Summary: Having faith isn’t about expecting something back in return, not in this life anyway


I don’t have cable TV or a satellite dish. Several years ago I came to the conclusion that it was pointless to pay fifty dollars a month for two-hundred channels and still find nothing worthwhile to watch on TV. I cancelled the satellite subscription.

We live out in the sticks so our “air” TV reception isn’t so good. I never bothered putting up a TV antenna so we were able to receive only one channel, a major network, since the satellite was pulled. I figured that if there was nothing to watch on a TV with two hundred channels, it would be just as easy to watch it on a TV with one channel. If the end of the world came and the one network we could watch didn’t broadcast it, we would miss it entirely.

Sometime last year I picked up a second hand rooftop antenna at a garage sale. A few weeks ago I finally got around to putting it up. I’m proud to announce that the Spillman family now receives the same network channel we’ve always had, the other two major networks (poorly), public television (pretty good), and the local Christian station.

I’ve never been a fan of Christian TV. Most of it is just too icky for me. I never could get past all the big hair and crying and self-serving money-begging in the name of God. It hurt my heart, so I didn’t watch it.

Now I have a confession to make. I’ve been sneaking some peeks lately. A lot of the icky stuff is still there, probably more than before, but now some good stuff gets through. I don’t know if Christian TV has changed or if it’s me that’s changed. All I know is that in the midst of all the icky stuff, some good stuff gets through.

With that defense noted, I’ll get back to the icky stuff. I was watching a talk show on the Christian TV channel. It was really just a dialog between two guys, sitting at a table, drinking coffee; the set was fixed up to look like someone’s kitchen, complete with big picture window.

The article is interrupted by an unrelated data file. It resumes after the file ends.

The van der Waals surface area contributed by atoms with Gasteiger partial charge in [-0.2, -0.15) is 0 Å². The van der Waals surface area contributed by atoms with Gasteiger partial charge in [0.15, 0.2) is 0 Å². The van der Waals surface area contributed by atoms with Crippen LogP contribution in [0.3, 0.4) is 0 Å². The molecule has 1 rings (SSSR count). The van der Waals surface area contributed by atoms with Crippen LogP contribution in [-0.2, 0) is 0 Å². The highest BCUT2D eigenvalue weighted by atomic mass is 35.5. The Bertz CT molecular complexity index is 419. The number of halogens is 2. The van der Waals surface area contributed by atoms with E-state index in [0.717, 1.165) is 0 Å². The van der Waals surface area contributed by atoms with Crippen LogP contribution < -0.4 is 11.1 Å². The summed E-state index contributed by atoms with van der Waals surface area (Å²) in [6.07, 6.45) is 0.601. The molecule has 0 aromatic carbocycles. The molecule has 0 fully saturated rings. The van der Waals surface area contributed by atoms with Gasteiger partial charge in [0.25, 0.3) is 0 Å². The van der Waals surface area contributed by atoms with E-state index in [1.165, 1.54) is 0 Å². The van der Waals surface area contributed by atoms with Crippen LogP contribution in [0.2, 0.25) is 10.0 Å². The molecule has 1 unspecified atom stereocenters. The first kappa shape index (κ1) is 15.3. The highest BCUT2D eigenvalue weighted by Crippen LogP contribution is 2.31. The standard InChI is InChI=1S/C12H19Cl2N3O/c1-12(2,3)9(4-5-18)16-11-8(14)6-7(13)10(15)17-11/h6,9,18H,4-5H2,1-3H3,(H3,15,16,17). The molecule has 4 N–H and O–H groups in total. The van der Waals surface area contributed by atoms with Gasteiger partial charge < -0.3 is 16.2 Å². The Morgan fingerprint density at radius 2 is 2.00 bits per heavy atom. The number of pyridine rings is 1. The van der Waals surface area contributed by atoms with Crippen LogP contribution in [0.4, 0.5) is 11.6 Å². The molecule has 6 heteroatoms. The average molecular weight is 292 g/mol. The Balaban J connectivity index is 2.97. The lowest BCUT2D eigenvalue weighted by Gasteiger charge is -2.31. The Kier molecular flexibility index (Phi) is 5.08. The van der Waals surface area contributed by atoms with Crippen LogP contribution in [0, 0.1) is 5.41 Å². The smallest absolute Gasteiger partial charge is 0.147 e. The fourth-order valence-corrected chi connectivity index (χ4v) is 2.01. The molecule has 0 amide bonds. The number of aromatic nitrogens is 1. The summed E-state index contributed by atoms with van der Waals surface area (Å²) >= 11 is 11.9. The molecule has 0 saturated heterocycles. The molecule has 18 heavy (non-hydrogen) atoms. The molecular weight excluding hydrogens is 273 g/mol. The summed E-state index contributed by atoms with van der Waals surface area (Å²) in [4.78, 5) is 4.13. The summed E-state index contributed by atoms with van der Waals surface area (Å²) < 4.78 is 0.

One of the guys was a famous “faith” teacher. His guest was a businessman and they were discussing “faith.” How God has all this great stuff for us and how we can have anything we want if we just believe we can get it and say the right words. The “faith” expert kept saying that “faith” wasn’t about getting money. He kept saying that “faith” was about way more than just money and that getting rich was only a minor benefit, kind of a side-effect of having “faith.”

But something about the guy just wasn’t ringing true. Even though he kept saying that “faith” wasn’t about money, you could see that everything about the guy was saying that he believed “faith” really was about the money. Because he had “faith” God gave him a big car and a big house and a private jet and a real expensive gold watch - but those were just side-effects; having “faith” was way more important that all that stuff.

It made me wonder … even though “faith” wasn’t about the money … if the guy suddenly lost his TV show, his bank account, his house, his car, his private jet and his gold watch, if he would still be telling folks about “faith”?

That got me thinking about what “faith” might mean from God’s point of view. After all, when we talk about “faith” we’re talking about an interaction with God, right? And if having “faith” in God means that we’re believing or trusting in something we don’t quite understand but He does, then we should probably get His point of view on what “faith” means before we start to ponder about the things “faith” gets us.

The Apostle Paul wrote a letter to Hebrews (Jews) who had become Christians and part of it was dedicated to the topic of faith. He knew the Jews would understand what he was saying about faith because he used their famous fore-fathers as examples.

In the beginning of his section on faith (if you want to follow along, it’s in the New Testament book of Hebrews, chapter eleven), he gives his readers a definition of what faith is: “Now faith is being sure of what we hope for and certain of what we do not see.” According to Paul, faith is being positive about receiving something we’ve been promised, without any physical proof that we’re actually going to get it.

That part seemed to be in line with what the “faith” expert on TV was saying. He got all his stuff by believing that he would get stuff because God promised it to him.

Then Paul went on to show how all the famous Jewish patriarchs demonstrated faith in what they did and how they pleased God by their actions. But a couple of things really struck me about the people Paul had listed as the heroes of faith.

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